Shareholders request that Imperial Oil adopt a midterm corporate-wide target to reduce absolute greenhouse gas emissions (scope 1 and 2). Such a target should be announced before the end of January 2024.
• Imperial Oil has a company-wide goal to achieve net zero by 2050 and to reduce emissions intensity for operated oil sands by 30% by 2030 (relative to 2016 levels), the company has not set an absolute midterm emissions target.
• In its 2022 management proxy circular, Imperial committed “to work towards establishing a midterm absolute greenhouse gas emissions reduction goal”.
• Imperial respects and supports the goals of the Paris Agreement’s to “substantially reduce global greenhouse gas (GHG) emissions to limit the global temperature increase in this century to 2 degrees Celsius while pursuing efforts to limit the increase even further to 1.5 degrees”.1
• Scientists expect significantly greater climate-related risks if global warming increases by 2°C compared to 1.5°C in terms of impacts on oceans, ecosystems, health, livelihoods, food security, water supply, human security, and economic growth, according to the Intergovernmental Panel on Climate Change’s (IPCC) Special Report on Global Warming of 1.5°C.2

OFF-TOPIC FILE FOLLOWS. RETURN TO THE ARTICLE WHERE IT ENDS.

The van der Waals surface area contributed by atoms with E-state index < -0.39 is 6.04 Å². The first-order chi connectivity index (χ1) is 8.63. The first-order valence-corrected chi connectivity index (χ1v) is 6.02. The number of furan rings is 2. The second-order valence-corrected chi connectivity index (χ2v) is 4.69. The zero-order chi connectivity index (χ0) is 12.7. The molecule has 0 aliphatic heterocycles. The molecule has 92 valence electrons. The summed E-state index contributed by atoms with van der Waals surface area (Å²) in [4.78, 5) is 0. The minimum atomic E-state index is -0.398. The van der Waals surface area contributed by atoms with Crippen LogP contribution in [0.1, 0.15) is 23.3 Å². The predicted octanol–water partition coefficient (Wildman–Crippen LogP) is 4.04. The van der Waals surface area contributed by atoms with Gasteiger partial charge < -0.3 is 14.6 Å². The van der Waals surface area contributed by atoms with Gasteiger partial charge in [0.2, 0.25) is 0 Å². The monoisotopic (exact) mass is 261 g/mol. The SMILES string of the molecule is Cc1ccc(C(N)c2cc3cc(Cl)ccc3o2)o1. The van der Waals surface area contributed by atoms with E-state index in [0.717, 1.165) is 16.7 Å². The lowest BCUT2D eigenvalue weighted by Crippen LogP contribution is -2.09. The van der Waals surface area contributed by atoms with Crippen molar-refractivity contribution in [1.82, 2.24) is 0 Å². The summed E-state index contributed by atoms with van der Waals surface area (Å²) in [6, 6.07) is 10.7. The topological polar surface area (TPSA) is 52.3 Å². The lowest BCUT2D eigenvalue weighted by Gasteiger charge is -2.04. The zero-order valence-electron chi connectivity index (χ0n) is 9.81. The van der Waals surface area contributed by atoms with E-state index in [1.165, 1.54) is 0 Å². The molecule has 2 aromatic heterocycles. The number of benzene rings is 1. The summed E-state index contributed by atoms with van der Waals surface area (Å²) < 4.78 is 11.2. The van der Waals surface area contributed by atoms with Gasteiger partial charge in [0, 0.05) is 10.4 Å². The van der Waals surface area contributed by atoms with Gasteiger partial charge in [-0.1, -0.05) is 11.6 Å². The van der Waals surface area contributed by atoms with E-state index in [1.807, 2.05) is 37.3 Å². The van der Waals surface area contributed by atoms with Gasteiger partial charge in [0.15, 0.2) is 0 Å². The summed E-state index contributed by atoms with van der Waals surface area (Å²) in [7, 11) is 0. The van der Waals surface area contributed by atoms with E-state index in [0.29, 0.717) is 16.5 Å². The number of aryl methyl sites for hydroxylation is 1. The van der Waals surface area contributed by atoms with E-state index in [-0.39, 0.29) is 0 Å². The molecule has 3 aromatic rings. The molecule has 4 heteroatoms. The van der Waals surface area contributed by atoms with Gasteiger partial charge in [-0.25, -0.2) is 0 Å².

• The IPCC finds that to remain on a 1.5°C pathway, global net anthropogenic CO2 emissions must decline by about 45% from 2010 levels by 2030.
• According to a UN High‐Level Expert Group, companies must disclose net zero transition plans which must include short, medium and long-term absolute emission reduction targets.3
• For companies to demonstrate credible climate ambition, they must align with the goal of holding global temperature rise to 1.5°C and set targets to halve emissions by 2030..., according to the We Mean Business Coalition4 (an association which includes the World Business Council for Sustainable Development5).
• Absolute GHG reduction targets have been adopted by companies such as Cenovus (35% by 2035 from 2019 levels), CNRL (40% by 2035 from 2020 levels) and Suncor (10 megatonnes per year by 2030).
• Most Investors now recognize that “climate change presents a major threat to long-term growth and prosperity, and that there is an urgent need to accelerate the transition towards a net-zero economy.”6 Climate Action 100+, a coalition of 700 investors (responsible for over $68 trillion in assets under management) assess companies on their transition plans, and expect companies to set corporate-wide absolute reduction targets in the short, medium and long term.
• Scope 1 greenhouse gas emissions refer to direct emissions from sources that are owned or controlled by the company. Scope 2 refers to indirect emissions from consumption of purchased electricity, heat or steam.